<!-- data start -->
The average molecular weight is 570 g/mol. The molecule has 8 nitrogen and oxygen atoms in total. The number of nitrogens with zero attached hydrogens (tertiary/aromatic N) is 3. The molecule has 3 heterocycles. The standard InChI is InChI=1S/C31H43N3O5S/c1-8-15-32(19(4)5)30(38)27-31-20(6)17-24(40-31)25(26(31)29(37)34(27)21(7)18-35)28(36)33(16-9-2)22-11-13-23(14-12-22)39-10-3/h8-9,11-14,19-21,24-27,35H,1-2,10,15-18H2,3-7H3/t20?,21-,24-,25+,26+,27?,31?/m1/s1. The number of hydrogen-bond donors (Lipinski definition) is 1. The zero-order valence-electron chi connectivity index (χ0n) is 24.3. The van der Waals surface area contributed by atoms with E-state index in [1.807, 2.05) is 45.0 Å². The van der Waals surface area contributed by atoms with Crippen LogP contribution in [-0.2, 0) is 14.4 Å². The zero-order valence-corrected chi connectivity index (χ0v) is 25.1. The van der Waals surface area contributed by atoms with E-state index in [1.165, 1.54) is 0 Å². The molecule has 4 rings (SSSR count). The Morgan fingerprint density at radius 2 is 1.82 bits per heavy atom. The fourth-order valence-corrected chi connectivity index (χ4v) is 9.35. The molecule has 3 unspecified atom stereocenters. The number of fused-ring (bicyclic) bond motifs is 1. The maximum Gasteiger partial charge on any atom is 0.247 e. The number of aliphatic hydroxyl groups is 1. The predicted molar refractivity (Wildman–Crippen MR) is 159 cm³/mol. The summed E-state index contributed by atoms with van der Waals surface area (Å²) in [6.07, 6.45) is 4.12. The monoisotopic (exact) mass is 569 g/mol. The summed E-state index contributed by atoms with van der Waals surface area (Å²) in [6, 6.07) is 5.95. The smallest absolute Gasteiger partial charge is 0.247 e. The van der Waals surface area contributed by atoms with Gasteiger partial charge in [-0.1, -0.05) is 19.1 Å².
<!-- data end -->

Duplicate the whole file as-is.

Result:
The average molecular weight is 570 g/mol. The molecule has 8 nitrogen and oxygen atoms in total. The number of nitrogens with zero attached hydrogens (tertiary/aromatic N) is 3. The molecule has 3 heterocycles. The standard InChI is InChI=1S/C31H43N3O5S/c1-8-15-32(19(4)5)30(38)27-31-20(6)17-24(40-31)25(26(31)29(37)34(27)21(7)18-35)28(36)33(16-9-2)22-11-13-23(14-12-22)39-10-3/h8-9,11-14,19-21,24-27,35H,1-2,10,15-18H2,3-7H3/t20?,21-,24-,25+,26+,27?,31?/m1/s1. The number of hydrogen-bond donors (Lipinski definition) is 1. The zero-order valence-electron chi connectivity index (χ0n) is 24.3. The van der Waals surface area contributed by atoms with E-state index in [1.807, 2.05) is 45.0 Å². The van der Waals surface area contributed by atoms with Crippen LogP contribution in [-0.2, 0) is 14.4 Å². The zero-order valence-corrected chi connectivity index (χ0v) is 25.1. The van der Waals surface area contributed by atoms with E-state index in [1.165, 1.54) is 0 Å². The molecule has 4 rings (SSSR count). The Morgan fingerprint density at radius 2 is 1.82 bits per heavy atom. The fourth-order valence-corrected chi connectivity index (χ4v) is 9.35. The molecule has 3 unspecified atom stereocenters. The number of fused-ring (bicyclic) bond motifs is 1. The maximum Gasteiger partial charge on any atom is 0.247 e. The number of aliphatic hydroxyl groups is 1. The predicted molar refractivity (Wildman–Crippen MR) is 159 cm³/mol. The summed E-state index contributed by atoms with van der Waals surface area (Å²) in [6.07, 6.45) is 4.12. The monoisotopic (exact) mass is 569 g/mol. The summed E-state index contributed by atoms with van der Waals surface area (Å²) in [6, 6.07) is 5.95. The smallest absolute Gasteiger partial charge is 0.247 e. The van der Waals surface area contributed by atoms with Gasteiger partial charge in [-0.1, -0.05) is 19.1 Å².